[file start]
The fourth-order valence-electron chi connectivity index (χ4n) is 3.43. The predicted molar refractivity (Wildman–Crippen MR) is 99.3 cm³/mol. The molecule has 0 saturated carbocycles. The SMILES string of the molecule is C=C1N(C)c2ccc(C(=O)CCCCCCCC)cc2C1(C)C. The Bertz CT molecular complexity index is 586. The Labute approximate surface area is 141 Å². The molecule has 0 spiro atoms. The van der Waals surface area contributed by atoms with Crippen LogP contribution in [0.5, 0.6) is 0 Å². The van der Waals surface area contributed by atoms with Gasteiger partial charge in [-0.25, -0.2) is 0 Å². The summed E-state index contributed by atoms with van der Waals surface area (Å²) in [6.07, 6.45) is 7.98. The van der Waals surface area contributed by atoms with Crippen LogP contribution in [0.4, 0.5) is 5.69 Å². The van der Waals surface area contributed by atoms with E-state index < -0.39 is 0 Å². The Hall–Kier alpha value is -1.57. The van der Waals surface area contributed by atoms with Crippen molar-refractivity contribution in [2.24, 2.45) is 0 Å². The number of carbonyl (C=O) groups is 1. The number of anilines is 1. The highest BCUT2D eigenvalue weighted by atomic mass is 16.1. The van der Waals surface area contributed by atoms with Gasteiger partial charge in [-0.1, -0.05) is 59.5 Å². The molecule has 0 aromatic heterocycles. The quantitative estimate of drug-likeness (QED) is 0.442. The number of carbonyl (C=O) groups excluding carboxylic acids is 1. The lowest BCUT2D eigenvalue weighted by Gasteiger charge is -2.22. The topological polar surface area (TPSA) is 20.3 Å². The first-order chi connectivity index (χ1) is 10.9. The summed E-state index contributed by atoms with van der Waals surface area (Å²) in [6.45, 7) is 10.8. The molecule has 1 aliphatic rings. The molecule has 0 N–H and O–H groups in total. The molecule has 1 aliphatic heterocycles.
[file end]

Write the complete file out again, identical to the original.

The fourth-order valence-electron chi connectivity index (χ4n) is 3.43. The predicted molar refractivity (Wildman–Crippen MR) is 99.3 cm³/mol. The molecule has 0 saturated carbocycles. The SMILES string of the molecule is C=C1N(C)c2ccc(C(=O)CCCCCCCC)cc2C1(C)C. The Bertz CT molecular complexity index is 586. The Labute approximate surface area is 141 Å². The molecule has 0 spiro atoms. The van der Waals surface area contributed by atoms with Crippen LogP contribution in [0.5, 0.6) is 0 Å². The van der Waals surface area contributed by atoms with Gasteiger partial charge in [-0.25, -0.2) is 0 Å². The summed E-state index contributed by atoms with van der Waals surface area (Å²) in [6.07, 6.45) is 7.98. The van der Waals surface area contributed by atoms with Crippen LogP contribution in [0.4, 0.5) is 5.69 Å². The van der Waals surface area contributed by atoms with E-state index < -0.39 is 0 Å². The Hall–Kier alpha value is -1.57. The van der Waals surface area contributed by atoms with Crippen molar-refractivity contribution in [2.24, 2.45) is 0 Å². The number of carbonyl (C=O) groups is 1. The number of anilines is 1. The highest BCUT2D eigenvalue weighted by atomic mass is 16.1. The van der Waals surface area contributed by atoms with Gasteiger partial charge in [-0.1, -0.05) is 59.5 Å². The molecule has 0 aromatic heterocycles. The quantitative estimate of drug-likeness (QED) is 0.442. The number of carbonyl (C=O) groups excluding carboxylic acids is 1. The lowest BCUT2D eigenvalue weighted by Gasteiger charge is -2.22. The topological polar surface area (TPSA) is 20.3 Å². The first-order chi connectivity index (χ1) is 10.9. The summed E-state index contributed by atoms with van der Waals surface area (Å²) in [6.45, 7) is 10.8. The molecule has 1 aliphatic rings. The molecule has 0 N–H and O–H groups in total. The molecule has 1 aliphatic heterocycles.